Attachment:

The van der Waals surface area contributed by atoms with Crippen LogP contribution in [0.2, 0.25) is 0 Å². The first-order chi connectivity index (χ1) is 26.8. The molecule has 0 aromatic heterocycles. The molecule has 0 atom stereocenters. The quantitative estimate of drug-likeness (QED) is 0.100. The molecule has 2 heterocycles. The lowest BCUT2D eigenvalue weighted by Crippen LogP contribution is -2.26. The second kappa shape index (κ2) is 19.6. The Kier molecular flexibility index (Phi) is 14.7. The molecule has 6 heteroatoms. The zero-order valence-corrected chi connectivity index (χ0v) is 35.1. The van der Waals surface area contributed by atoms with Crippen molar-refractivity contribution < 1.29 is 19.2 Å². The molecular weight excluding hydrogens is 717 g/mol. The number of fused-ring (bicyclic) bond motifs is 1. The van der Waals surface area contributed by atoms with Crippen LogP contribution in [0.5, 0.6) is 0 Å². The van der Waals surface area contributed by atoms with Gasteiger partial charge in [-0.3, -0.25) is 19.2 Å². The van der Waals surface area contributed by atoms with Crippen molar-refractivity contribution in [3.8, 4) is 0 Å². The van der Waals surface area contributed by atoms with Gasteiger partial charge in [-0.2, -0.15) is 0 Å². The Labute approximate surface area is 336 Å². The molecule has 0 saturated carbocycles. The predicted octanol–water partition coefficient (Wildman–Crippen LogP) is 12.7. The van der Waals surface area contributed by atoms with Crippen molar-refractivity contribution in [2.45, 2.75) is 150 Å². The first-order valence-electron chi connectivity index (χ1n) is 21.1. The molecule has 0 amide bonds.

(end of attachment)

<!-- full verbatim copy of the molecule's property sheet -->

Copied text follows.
The van der Waals surface area contributed by atoms with Crippen LogP contribution in [0.2, 0.25) is 0 Å². The first-order chi connectivity index (χ1) is 26.8. The molecule has 0 aromatic heterocycles. The molecule has 0 atom stereocenters. The quantitative estimate of drug-likeness (QED) is 0.100. The molecule has 2 heterocycles. The lowest BCUT2D eigenvalue weighted by Crippen LogP contribution is -2.26. The second kappa shape index (κ2) is 19.6. The Kier molecular flexibility index (Phi) is 14.7. The molecule has 6 heteroatoms. The zero-order valence-corrected chi connectivity index (χ0v) is 35.1. The van der Waals surface area contributed by atoms with Crippen molar-refractivity contribution < 1.29 is 19.2 Å². The molecular weight excluding hydrogens is 717 g/mol. The number of fused-ring (bicyclic) bond motifs is 1. The van der Waals surface area contributed by atoms with Crippen LogP contribution in [0.5, 0.6) is 0 Å². The van der Waals surface area contributed by atoms with Gasteiger partial charge in [-0.3, -0.25) is 19.2 Å². The van der Waals surface area contributed by atoms with Crippen molar-refractivity contribution in [3.8, 4) is 0 Å². The van der Waals surface area contributed by atoms with Gasteiger partial charge in [-0.2, -0.15) is 0 Å². The Labute approximate surface area is 336 Å². The molecule has 0 saturated carbocycles. The predicted octanol–water partition coefficient (Wildman–Crippen LogP) is 12.7. The van der Waals surface area contributed by atoms with Crippen molar-refractivity contribution in [2.45, 2.75) is 150 Å². The first-order valence-electron chi connectivity index (χ1n) is 21.1. The molecule has 0 amide bonds.